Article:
by Jim Andrews, August 1999

Architecture and the Literary


T his essay started out as a piece accompanying the DHTML stir fry texts linked to it. It's also, more recently, part of a project with Thomas Bell, Loss Pequeño Glazier, Inna Kouper, Mike Kelleher, Ted Warnell, Clemente Padin, Miekal And, and Jim Rosenberg, an issue of  a l y r i c m a i l e r  on 'The Poetics of Field.' As Thomas Bell says,

In this context 'field' represents a space with height, width, and depth, filled (or emptied) of words or pictures. The concept has a history in 20th century poetics dating back to Futurism; is related to Olson's Composition by Field, and Duncan's hermetic studies; and is the space in which a true intertextuality might be imagined.

So the essay will be changing in the next few weeks as I introduce links (indicated by ) to the works of the others involved in the a l y r i c m a i l e r  project and re-write parts of this essay in response to their works.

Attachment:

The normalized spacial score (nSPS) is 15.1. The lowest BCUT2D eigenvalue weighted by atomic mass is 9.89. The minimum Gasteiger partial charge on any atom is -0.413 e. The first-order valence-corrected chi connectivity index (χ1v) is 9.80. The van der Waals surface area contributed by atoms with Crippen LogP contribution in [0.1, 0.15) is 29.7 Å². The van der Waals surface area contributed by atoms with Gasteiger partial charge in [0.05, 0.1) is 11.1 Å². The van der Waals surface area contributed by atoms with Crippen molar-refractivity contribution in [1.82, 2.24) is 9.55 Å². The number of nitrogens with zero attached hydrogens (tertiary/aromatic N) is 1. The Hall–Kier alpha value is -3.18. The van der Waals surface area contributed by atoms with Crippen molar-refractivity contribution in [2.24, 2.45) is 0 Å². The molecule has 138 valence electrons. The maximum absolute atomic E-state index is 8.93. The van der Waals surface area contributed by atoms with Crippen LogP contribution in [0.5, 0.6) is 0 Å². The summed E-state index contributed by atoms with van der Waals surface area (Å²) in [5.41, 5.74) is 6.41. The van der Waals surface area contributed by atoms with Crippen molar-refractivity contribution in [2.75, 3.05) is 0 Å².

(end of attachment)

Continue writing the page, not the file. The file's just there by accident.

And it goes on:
The first link, though, on this subject that occurs to me is an essay by David W. Seaman called Poetic Architecture of the Avant Garde. The link between 'field' and 'architecture', given Thomas Bell's description of 'field,' is fairly clear in that both can refer to writing that is literally involved or occuring in spaces with dimensions other than the usual two of the page. I would add that an additional dimension to the field, relevant to Web art, is the software usage of the term 'architecture'. We are beginning to see literary works and sites that involve communications conduits such as live text "chat," or live telephony or video/telephony. We also are beginning to see literary works that involve other architectural components such as databases or the ability to collaborate and have the results of the collaboration saved to the server and displayed to subsequent reader/viewer/user/collaborators.